Going a good deal further than the science, Dawkins went on to ardently defend the positions of atheism and agnosticism and the notion of separation of church and state. To end what he perceives as the social stigma of atheism, he urges all atheists to "out" themselves by wearing a red "A" on their lapel. More about all this, including how to get your own "A," can be found at his foundation's Web site. (No endorsement intended.)
So in addition to the natural sciences, the events yesterday had a good deal of the social sciences and politics in them as well. At times, with its mention of Web sites and the suggestion that people organize and send money, Sunday's lecture had the feel of a political rally. Most of the time, however, it was pretty glorious science.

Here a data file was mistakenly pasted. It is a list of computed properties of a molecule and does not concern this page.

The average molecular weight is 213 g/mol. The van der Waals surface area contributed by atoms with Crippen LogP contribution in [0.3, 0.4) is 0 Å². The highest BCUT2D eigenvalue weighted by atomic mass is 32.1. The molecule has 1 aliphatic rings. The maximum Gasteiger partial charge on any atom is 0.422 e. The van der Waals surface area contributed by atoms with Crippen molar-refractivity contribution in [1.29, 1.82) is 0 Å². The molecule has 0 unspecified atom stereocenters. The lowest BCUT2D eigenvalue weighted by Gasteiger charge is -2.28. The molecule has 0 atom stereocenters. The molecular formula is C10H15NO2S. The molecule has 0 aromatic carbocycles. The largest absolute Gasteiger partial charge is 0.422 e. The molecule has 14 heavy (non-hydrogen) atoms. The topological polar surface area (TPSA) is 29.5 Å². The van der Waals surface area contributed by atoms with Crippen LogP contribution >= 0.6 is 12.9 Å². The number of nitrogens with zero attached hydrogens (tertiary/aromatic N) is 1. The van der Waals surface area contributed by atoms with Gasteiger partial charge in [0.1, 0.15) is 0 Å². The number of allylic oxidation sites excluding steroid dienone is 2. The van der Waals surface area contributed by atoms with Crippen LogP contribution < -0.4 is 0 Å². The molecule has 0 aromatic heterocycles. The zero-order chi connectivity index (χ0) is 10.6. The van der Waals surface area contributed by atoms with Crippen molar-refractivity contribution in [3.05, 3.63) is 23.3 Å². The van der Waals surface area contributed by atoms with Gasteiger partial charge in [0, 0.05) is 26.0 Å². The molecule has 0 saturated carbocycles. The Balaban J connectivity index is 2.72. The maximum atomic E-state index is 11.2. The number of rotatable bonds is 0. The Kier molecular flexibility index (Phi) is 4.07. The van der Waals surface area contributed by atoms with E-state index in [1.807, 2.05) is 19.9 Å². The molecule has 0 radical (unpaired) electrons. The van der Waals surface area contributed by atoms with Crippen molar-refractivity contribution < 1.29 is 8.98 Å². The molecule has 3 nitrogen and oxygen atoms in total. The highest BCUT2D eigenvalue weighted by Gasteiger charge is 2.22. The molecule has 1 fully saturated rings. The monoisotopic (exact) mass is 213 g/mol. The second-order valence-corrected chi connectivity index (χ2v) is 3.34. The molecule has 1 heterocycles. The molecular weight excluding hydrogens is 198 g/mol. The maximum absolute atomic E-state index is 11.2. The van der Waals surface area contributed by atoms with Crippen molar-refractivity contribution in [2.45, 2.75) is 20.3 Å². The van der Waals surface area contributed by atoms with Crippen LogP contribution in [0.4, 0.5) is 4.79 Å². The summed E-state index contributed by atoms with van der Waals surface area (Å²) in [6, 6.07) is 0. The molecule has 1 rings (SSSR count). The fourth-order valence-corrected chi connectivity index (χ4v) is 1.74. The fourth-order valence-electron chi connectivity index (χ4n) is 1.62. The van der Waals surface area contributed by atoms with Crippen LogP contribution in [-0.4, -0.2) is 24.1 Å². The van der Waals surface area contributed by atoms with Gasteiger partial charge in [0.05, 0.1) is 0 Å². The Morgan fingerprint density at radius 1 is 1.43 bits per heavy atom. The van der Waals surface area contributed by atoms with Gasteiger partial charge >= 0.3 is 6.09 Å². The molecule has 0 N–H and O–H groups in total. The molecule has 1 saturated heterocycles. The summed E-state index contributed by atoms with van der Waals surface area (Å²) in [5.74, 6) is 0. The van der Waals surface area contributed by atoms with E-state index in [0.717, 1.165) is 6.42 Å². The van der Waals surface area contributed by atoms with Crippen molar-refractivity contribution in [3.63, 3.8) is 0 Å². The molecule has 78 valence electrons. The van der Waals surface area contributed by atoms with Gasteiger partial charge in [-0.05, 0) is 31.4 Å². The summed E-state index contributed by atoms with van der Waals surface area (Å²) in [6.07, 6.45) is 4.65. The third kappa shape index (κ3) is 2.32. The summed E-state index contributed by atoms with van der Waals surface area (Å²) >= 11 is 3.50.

So what does all this have to do with TheGreenGrok and the environment?
For one, the fundamental truth underpinning all of biology and much of Earth science (and therefore the study of the environment) is the theory of evolution. And so, for those of you wanting to understand the environment but lacking knowledge about evolution, one of Dawkins's books would be a good place to start.
Understanding the Science and the Terms Used by Scientists
I am also struck by the parallels between the politics of evolution and the politics of climate change.
- These two issues should not be political, but they clearly are. The demographics of the people who deny evolution are remarkably similar to those of the people who deny climate change.